In this Issue:
Source: Society for Research in Child Development - Retrieved March 8, 2013
The Society for Research in Child Development (SRCD) has released a new monograph that discusses findings from a randomized trial conducted to evaluate the efficacy of 17 Early Head Start (EHS) programs, using a sample of 3,001 low-income families. The researchers analyzed program effects at ages, 2, 3, and 5. Findings indicated that EHS benefited children and families in a variety of ways. See What Makes a Difference: Early Head Start Evaluation Findings in a Developmental Context (February 2013) for more information.
Source: Health Resources & Services Administration - March 1, 2013
The U.S. Department of Health and Human Services, Health Resources & Services Administration (HRSA) is soliciting applications for the fiscal year (FY) 2013 Early Childhood Comprehensive Systems: Building Health Through Integration grant program. The purpose of the ECCS program is to improve the healthy physical, social, and emotional development during infancy and early childhood; to eliminate disparities; and to increase access to needed early childhood services by engaging in systems development, integration activities and utilizing a collective impact approach to strengthen communities for families and young children and to improve the quality and availability of early childhood services at both the state and local levels. The ECCS application deadline is April 26, 2013.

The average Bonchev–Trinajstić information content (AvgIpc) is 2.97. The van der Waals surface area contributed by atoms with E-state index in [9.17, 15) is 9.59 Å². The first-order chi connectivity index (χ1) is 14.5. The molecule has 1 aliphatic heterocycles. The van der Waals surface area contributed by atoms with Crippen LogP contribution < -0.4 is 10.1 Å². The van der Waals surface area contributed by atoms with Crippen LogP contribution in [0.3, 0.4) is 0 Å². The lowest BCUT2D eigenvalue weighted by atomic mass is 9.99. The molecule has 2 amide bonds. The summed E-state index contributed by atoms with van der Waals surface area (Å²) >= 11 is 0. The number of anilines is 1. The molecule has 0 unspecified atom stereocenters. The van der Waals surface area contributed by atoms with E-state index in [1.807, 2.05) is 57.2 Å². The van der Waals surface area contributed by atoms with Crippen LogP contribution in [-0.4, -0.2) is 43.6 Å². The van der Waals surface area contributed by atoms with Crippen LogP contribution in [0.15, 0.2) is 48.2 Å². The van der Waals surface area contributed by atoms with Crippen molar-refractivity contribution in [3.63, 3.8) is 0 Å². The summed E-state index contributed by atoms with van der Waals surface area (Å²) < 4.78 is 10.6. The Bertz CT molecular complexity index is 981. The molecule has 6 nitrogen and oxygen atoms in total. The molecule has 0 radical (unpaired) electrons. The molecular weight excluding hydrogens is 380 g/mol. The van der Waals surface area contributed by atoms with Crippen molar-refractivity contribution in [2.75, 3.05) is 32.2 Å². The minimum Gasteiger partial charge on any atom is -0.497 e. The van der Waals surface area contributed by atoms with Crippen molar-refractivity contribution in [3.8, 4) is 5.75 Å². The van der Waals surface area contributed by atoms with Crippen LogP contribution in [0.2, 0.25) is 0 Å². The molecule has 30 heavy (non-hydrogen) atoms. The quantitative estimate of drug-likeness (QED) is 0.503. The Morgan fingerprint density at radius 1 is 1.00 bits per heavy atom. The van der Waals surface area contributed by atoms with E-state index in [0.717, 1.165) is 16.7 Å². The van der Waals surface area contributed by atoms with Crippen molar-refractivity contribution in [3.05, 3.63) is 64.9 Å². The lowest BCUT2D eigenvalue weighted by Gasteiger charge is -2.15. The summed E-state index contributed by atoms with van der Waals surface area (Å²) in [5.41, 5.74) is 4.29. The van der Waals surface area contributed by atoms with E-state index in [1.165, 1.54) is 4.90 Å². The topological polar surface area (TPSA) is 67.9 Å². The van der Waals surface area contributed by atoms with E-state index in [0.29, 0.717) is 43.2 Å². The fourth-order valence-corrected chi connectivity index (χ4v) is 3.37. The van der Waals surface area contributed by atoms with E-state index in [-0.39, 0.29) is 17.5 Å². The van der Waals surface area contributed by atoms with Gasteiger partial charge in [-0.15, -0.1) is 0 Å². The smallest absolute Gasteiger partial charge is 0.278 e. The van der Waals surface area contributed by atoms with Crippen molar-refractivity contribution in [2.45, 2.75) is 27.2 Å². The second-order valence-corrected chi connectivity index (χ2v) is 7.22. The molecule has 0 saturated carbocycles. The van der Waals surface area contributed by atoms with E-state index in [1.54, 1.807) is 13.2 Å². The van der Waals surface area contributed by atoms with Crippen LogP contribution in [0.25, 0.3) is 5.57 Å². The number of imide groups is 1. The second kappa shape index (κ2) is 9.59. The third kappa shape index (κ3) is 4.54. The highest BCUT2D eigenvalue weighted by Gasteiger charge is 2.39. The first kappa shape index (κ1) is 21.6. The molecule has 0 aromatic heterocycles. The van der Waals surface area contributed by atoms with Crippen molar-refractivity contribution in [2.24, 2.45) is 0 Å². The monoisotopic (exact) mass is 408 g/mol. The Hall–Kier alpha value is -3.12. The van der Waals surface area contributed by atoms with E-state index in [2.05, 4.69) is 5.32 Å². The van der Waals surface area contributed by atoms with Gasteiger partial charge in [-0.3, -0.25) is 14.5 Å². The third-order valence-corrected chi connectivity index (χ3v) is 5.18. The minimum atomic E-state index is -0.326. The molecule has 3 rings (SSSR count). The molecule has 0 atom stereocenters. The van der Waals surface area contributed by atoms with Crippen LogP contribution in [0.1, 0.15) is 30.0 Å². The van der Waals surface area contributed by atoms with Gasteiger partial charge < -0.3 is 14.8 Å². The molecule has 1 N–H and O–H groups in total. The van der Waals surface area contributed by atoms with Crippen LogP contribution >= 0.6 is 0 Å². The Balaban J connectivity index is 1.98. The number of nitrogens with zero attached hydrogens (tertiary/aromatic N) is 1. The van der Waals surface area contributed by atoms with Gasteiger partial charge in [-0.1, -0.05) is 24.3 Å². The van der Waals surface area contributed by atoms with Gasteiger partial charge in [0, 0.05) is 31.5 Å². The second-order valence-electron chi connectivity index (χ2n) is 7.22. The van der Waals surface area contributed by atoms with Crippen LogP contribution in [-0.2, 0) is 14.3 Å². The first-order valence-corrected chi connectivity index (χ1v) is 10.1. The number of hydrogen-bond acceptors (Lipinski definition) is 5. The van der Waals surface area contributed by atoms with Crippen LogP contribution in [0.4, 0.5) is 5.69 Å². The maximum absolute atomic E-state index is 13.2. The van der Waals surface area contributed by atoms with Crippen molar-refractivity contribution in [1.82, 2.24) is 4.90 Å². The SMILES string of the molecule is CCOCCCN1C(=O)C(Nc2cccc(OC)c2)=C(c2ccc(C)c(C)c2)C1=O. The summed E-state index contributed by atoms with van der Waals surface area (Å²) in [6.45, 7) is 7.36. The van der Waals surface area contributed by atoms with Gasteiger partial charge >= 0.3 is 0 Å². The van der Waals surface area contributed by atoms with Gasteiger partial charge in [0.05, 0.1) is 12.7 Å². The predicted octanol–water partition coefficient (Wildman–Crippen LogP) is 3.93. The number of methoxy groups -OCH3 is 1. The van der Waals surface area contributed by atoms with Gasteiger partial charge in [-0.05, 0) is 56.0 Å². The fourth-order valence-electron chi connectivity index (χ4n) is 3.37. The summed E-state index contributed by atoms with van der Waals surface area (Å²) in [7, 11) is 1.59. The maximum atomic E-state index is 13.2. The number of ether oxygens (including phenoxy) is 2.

Source: What Works Clearinghouse, Institute of Education Sciences - March 5, 2013
The What Works Clearinghouse (WWC) recently released two new Early Childhood Intervention Reports that summarize the research on the following early childhood curricula: The Creative Curriculum for Preschool and Bright Beginnings. Both curricula have studies with designs that meet WWC standards; however the findings from those studies do not show a statistically significant or substantively important effect, either positive or negative. Because the WWC reviews are limited by the studies that have already been conducted, the WWC concludes that these programs have "no discernible effects," given the current research that exists in the field.